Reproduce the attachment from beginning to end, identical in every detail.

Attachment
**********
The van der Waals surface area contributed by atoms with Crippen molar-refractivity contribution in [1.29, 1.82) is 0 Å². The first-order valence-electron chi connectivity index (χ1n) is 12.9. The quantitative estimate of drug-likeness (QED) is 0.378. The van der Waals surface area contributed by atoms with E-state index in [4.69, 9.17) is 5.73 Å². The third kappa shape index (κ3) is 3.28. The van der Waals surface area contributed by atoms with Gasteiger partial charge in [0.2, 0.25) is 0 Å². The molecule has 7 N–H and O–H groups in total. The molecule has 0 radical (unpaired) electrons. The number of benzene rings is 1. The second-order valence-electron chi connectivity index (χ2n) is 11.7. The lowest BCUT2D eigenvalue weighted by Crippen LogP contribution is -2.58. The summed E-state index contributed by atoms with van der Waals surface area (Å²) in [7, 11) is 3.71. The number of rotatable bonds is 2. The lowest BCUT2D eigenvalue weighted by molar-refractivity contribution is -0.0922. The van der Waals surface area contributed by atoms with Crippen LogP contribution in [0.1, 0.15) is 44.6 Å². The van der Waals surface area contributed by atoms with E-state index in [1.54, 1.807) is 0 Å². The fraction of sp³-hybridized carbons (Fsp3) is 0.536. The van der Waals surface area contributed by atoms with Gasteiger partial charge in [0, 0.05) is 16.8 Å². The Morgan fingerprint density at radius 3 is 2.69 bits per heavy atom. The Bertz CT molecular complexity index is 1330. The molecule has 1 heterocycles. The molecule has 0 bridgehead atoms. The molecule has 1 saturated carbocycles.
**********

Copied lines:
The van der Waals surface area contributed by atoms with Crippen molar-refractivity contribution in [1.29, 1.82) is 0 Å². The first-order valence-electron chi connectivity index (χ1n) is 12.9. The quantitative estimate of drug-likeness (QED) is 0.378. The van der Waals surface area contributed by atoms with E-state index in [4.69, 9.17) is 5.73 Å². The third kappa shape index (κ3) is 3.28. The van der Waals surface area contributed by atoms with Gasteiger partial charge in [0.2, 0.25) is 0 Å². The molecule has 7 N–H and O–H groups in total. The molecule has 0 radical (unpaired) electrons. The number of benzene rings is 1. The second-order valence-electron chi connectivity index (χ2n) is 11.7. The lowest BCUT2D eigenvalue weighted by Crippen LogP contribution is -2.58. The summed E-state index contributed by atoms with van der Waals surface area (Å²) in [7, 11) is 3.71. The number of rotatable bonds is 2. The lowest BCUT2D eigenvalue weighted by molar-refractivity contribution is -0.0922. The van der Waals surface area contributed by atoms with Crippen LogP contribution in [0.1, 0.15) is 44.6 Å². The van der Waals surface area contributed by atoms with E-state index in [1.54, 1.807) is 0 Å². The fraction of sp³-hybridized carbons (Fsp3) is 0.536. The van der Waals surface area contributed by atoms with Gasteiger partial charge in [0, 0.05) is 16.8 Å². The Morgan fingerprint density at radius 3 is 2.69 bits per heavy atom. The Bertz CT molecular complexity index is 1330. The molecule has 1 heterocycles. The molecule has 0 bridgehead atoms. The molecule has 1 saturated carbocycles.